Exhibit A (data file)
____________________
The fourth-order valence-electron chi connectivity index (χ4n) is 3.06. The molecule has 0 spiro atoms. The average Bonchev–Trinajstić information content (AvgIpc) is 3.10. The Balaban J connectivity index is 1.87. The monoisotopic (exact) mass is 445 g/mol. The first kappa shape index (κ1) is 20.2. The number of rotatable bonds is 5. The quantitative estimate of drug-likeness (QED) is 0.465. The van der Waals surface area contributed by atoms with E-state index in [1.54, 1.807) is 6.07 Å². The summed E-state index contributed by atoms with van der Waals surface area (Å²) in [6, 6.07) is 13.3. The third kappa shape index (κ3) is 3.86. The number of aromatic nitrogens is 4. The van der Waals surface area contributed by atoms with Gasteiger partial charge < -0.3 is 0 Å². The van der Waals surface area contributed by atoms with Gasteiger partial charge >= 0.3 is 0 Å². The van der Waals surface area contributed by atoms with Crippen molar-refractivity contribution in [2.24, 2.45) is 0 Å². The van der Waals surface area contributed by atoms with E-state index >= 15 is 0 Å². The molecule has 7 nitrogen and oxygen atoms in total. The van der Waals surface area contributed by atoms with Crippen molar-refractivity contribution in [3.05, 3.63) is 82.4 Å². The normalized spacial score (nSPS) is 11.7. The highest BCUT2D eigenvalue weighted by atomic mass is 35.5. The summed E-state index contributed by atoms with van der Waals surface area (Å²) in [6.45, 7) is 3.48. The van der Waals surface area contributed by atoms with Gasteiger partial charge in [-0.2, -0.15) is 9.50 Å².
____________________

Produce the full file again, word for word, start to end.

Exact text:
The fourth-order valence-electron chi connectivity index (χ4n) is 3.06. The molecule has 0 spiro atoms. The average Bonchev–Trinajstić information content (AvgIpc) is 3.10. The Balaban J connectivity index is 1.87. The monoisotopic (exact) mass is 445 g/mol. The first kappa shape index (κ1) is 20.2. The number of rotatable bonds is 5. The quantitative estimate of drug-likeness (QED) is 0.465. The van der Waals surface area contributed by atoms with E-state index in [1.54, 1.807) is 6.07 Å². The summed E-state index contributed by atoms with van der Waals surface area (Å²) in [6, 6.07) is 13.3. The third kappa shape index (κ3) is 3.86. The number of aromatic nitrogens is 4. The van der Waals surface area contributed by atoms with Gasteiger partial charge < -0.3 is 0 Å². The van der Waals surface area contributed by atoms with Gasteiger partial charge >= 0.3 is 0 Å². The van der Waals surface area contributed by atoms with Crippen molar-refractivity contribution in [2.24, 2.45) is 0 Å². The van der Waals surface area contributed by atoms with E-state index >= 15 is 0 Å². The molecule has 7 nitrogen and oxygen atoms in total. The van der Waals surface area contributed by atoms with Crippen molar-refractivity contribution in [3.05, 3.63) is 82.4 Å². The normalized spacial score (nSPS) is 11.7. The highest BCUT2D eigenvalue weighted by atomic mass is 35.5. The summed E-state index contributed by atoms with van der Waals surface area (Å²) in [6.45, 7) is 3.48. The van der Waals surface area contributed by atoms with Gasteiger partial charge in [-0.2, -0.15) is 9.50 Å².